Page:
All in all I enjoyed Sail very much, even with all the crowds.

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Park Guell

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Park Guell was started in 1900 outside of Barcelona as a development for homes, to allow for people to live in a new suburb that was planned for the expansion of Barcelona; the city’s walls had been torn down some fifty years earlier. The new neighbourhood, yet in the middle of nowhere, was called the ‘Eixample’ and was designed by engineer Ildefons Cerda, as an addition to fast growing Barcelona, to accommodate a new city with a modern attitude, effective, healthier and fairer than the old city, in the spirit of the Modernist movement.

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At the time, the city had about half a million residents and was fast growing with the expansion of industry, and on the search for a new image as a nationalist, Catalan region in an expansionary mood — reborn. The architect Antoni Gaudi fit very well with this vision and he embodied all that was Modernism. The parallel movements elsewhere in Europe were Liberty, Art Nouveau, Jugendstil, and Sezession. Modernism went beyond architecture and art, also encompassing the language, literature and music. In architecture, forms derived from nature became the model for both structural and ornamental facets of construction.

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Gaudi went very much farther in his expression of modernism and art nouveau by being modern, but not denouncing tradition. He used the Catalan vault and old craft styles, but also was taking an interest in the expressive potential of iron. Specific to Gaudi was his extremely religious bend, as a Roman Catholic devout man. His final life’s work was of course the Basilica I Temple Expiatori de la Sagrada Familia. His nick name became “God’s Architect”.

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The Eixample neighbourhood expanded rapidly, and was especially liked by the bourgeoisie who settled there, with industrial development on its outskirts occupied by modern industries. The clean slate nature of the development provide opportunities for architects for using the new modernist styles. Most of Gaudi’s buildings are found in this neighbourhood.

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This is a photo of the Sagrada Familia model of how the weight of the roof would exert pressure on the walls and pillars. The model is upside down, to use gravity to measure the weight.

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Instead of drawing his construction plans and blue prints for a building, he preferred to create them as a three dimensional scale model and adjusted the details as he conceived them.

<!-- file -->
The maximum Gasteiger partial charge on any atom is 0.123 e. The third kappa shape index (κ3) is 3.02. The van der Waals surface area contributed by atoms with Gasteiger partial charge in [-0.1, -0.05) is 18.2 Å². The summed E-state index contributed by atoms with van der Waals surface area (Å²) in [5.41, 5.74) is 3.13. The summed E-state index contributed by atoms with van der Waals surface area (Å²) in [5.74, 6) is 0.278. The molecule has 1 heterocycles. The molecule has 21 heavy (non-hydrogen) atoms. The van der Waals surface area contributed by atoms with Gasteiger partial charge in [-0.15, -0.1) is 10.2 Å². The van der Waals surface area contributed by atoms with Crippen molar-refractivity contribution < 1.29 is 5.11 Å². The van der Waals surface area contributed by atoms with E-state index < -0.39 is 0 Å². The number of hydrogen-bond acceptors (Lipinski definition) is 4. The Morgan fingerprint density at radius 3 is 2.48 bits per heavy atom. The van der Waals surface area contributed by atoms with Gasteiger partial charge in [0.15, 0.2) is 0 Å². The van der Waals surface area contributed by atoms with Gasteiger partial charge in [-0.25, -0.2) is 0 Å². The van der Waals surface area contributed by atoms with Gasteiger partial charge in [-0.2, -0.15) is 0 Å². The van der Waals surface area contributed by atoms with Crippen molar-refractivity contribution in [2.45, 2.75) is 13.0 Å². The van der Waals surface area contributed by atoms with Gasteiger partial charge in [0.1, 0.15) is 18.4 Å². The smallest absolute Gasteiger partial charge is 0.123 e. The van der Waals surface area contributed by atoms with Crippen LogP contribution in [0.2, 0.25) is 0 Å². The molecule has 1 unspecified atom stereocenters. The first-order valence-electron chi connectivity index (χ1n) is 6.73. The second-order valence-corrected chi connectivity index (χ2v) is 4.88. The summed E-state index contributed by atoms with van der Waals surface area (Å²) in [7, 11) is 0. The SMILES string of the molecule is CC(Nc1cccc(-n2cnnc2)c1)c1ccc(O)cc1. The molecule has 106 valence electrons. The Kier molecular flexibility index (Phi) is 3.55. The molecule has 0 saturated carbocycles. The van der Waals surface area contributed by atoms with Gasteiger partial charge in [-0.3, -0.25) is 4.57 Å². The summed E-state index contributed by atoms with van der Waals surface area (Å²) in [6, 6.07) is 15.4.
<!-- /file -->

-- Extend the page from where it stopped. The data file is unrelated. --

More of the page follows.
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He used the Park Guell in that way as well, and used various styles of traditional building to construct the galleries of local rock, but with a twist. He played around with the regular style of building a large space covered by a roof in traditional Gothic, Roman and Greek construction, where symmetry and upright pillars that supported a roof, were the basic forms. Gaudi, however, made the pillars slanted and leaning in opposite directions, even the roofs were leaning, everything seems out of its natural position, and yet, it works and the end product, the building, is solid. Gaudi was advancing construction theory and architecture with leaps and even maybe light years ahead.

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Unfortunately, Park Guell failed as an urbanisation project in the new development of Eixample, as it was too far away from the city for commuters, transportation was an issue, it was located in dry, desert country, without vegetation or reliable water sources, in short, too much of a challenge. The developer built one home, the model home so to speak. It stood empty and was not sold. Eventually, Gaudi moved in with his ailing mother and a cousin. He was said to have received one male friend occasionally. The house is now a museum with furniture designed by Gaudi.

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To protect him and his company from prying eyes, he constructed an arbour with vines, to protect from view and create privacy.

Eventually, one more house was constructed where private owners still live there now. The hill was irrigated and planted with drought resistant trees and shrubs. It would be a lovely place to live now.

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In one area, on the highest spot in the park, a replica Mount of Golgotha is located with the three crosses, as a warning to remember the religious tenet of Christianity, the crucifixion of Jesus to relieve the sins of the world.